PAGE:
Since most models enter the business as leggy teenagers, the industry has often been cast as a place where girls get plunged into a wayward youth and forced to grow up much too fast.
A new industry survey aims to find just how many models have tangled with drug exposure, eating disorders and sexual harassment in the business, and the findings may surprise you.
The study was conducted by the Model Alliance, a group founded by 29-year-old Sara Ziff which seeks to empower girls and women in the modeling industry to speak up against sexual harassment, follow healthy eating requirements and promote fairness and safe working conditions within the business. Ziff's foundation sprang up with apt timing, as controversies like Marc Jacobs' hiring of underage models started to shake the industry and as the CFDA had enough concern to revise its healthy eating standards.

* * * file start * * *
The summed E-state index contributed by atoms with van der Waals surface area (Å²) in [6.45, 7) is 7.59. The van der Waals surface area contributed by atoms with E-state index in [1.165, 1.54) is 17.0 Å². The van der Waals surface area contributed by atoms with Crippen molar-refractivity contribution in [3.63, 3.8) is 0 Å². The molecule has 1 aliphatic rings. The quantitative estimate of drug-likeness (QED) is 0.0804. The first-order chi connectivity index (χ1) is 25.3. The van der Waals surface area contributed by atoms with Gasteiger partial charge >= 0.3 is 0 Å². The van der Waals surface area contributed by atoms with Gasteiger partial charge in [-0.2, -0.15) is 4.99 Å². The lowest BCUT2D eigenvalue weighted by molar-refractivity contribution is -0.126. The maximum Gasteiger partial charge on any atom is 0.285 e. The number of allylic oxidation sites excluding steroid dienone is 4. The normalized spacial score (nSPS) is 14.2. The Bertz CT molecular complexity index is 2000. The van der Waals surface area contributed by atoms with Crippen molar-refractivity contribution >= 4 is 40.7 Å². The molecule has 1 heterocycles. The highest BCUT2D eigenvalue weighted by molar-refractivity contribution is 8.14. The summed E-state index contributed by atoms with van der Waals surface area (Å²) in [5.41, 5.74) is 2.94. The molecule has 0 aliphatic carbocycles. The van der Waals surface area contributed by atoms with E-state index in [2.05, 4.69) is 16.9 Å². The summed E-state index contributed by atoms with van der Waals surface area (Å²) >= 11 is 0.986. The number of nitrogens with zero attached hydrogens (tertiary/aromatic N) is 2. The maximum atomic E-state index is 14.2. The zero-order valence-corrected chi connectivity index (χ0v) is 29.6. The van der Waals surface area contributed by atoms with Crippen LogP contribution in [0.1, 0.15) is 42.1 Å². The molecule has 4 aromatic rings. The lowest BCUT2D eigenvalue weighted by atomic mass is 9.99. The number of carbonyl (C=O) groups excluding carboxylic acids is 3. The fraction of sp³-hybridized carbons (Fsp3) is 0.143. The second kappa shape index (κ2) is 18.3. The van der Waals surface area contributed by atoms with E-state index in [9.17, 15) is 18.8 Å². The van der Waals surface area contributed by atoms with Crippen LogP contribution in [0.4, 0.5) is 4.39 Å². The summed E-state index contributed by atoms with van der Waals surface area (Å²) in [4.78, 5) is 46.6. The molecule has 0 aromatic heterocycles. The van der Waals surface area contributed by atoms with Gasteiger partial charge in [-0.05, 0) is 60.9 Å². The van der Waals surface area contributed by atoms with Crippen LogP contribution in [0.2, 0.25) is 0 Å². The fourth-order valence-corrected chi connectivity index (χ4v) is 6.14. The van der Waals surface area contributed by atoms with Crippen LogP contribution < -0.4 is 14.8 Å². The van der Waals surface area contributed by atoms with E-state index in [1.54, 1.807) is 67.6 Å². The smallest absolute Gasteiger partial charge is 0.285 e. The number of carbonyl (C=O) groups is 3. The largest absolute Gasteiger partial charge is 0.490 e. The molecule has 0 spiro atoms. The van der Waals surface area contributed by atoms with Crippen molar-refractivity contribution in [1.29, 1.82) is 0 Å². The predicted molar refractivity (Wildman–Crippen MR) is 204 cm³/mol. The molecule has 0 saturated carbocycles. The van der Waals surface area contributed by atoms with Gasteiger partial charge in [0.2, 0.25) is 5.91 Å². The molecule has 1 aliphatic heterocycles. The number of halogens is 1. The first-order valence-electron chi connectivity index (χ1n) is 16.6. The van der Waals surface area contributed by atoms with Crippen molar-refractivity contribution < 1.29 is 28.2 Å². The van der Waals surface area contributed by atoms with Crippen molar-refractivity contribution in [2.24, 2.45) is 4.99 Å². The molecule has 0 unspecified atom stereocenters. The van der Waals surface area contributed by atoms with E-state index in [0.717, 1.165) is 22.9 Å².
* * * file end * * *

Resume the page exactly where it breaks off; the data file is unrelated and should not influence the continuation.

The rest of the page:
Now, Model Alliance has released the results of their new industry survey, which Fashionista published.
Ziff, fashion writer Jenna Sauers and others sent an anonymous online survey to 241 working models, and only 85 responded; Model Alliance admits the sample size is pretty small. But nonetheless, the findings reveal some startling facts about what many girls are subjected to in the business, including:
- More than half of models start working when they're between the ages of 13 and 16.
- Most of their parents "never" or "rarely" go with them to attend calls and shoots.
- Almost 80% say they've been exposed to drugs on the job, with 50% saying they've been exposed to cocaine.
- 28% of models say they've felt pressured to have sex with someone at work.
- 29% say they've experienced unwanted sexual harassment.
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